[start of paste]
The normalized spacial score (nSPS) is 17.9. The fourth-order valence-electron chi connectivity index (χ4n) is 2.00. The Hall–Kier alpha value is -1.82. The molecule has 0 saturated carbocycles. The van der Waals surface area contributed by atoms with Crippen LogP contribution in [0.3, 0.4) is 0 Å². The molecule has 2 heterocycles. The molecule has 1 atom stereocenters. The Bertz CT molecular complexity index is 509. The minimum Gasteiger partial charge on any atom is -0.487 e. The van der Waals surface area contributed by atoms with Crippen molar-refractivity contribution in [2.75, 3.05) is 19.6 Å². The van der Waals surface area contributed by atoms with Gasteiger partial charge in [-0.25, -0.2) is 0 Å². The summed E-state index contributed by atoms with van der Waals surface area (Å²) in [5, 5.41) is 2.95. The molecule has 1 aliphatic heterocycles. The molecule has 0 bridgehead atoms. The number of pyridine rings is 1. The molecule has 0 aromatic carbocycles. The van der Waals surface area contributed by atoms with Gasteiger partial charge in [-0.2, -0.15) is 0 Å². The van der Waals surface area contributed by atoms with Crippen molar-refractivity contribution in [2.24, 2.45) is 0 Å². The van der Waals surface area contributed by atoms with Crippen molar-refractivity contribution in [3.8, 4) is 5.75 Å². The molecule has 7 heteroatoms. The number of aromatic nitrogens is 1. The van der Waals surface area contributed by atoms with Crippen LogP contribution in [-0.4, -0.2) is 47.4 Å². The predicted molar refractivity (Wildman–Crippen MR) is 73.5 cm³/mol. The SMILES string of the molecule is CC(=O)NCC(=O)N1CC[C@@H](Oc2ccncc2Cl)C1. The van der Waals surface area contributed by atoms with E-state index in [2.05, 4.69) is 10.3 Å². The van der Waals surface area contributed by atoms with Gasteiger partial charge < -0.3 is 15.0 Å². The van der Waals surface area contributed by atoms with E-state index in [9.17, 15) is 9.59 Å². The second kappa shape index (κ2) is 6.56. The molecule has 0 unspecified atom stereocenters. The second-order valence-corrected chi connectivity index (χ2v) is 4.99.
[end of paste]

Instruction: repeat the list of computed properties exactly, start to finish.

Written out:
The normalized spacial score (nSPS) is 17.9. The fourth-order valence-electron chi connectivity index (χ4n) is 2.00. The Hall–Kier alpha value is -1.82. The molecule has 0 saturated carbocycles. The van der Waals surface area contributed by atoms with Crippen LogP contribution in [0.3, 0.4) is 0 Å². The molecule has 2 heterocycles. The molecule has 1 atom stereocenters. The Bertz CT molecular complexity index is 509. The minimum Gasteiger partial charge on any atom is -0.487 e. The van der Waals surface area contributed by atoms with Crippen molar-refractivity contribution in [2.75, 3.05) is 19.6 Å². The van der Waals surface area contributed by atoms with Gasteiger partial charge in [-0.25, -0.2) is 0 Å². The summed E-state index contributed by atoms with van der Waals surface area (Å²) in [5, 5.41) is 2.95. The molecule has 1 aliphatic heterocycles. The molecule has 0 bridgehead atoms. The number of pyridine rings is 1. The molecule has 0 aromatic carbocycles. The van der Waals surface area contributed by atoms with Gasteiger partial charge in [-0.2, -0.15) is 0 Å². The van der Waals surface area contributed by atoms with Crippen molar-refractivity contribution in [2.24, 2.45) is 0 Å². The van der Waals surface area contributed by atoms with Crippen molar-refractivity contribution in [3.8, 4) is 5.75 Å². The molecule has 7 heteroatoms. The number of aromatic nitrogens is 1. The van der Waals surface area contributed by atoms with Crippen LogP contribution in [-0.4, -0.2) is 47.4 Å². The predicted molar refractivity (Wildman–Crippen MR) is 73.5 cm³/mol. The SMILES string of the molecule is CC(=O)NCC(=O)N1CC[C@@H](Oc2ccncc2Cl)C1. The van der Waals surface area contributed by atoms with E-state index in [2.05, 4.69) is 10.3 Å². The van der Waals surface area contributed by atoms with Gasteiger partial charge < -0.3 is 15.0 Å². The van der Waals surface area contributed by atoms with E-state index in [9.17, 15) is 9.59 Å². The second kappa shape index (κ2) is 6.56. The molecule has 0 unspecified atom stereocenters. The second-order valence-corrected chi connectivity index (χ2v) is 4.99.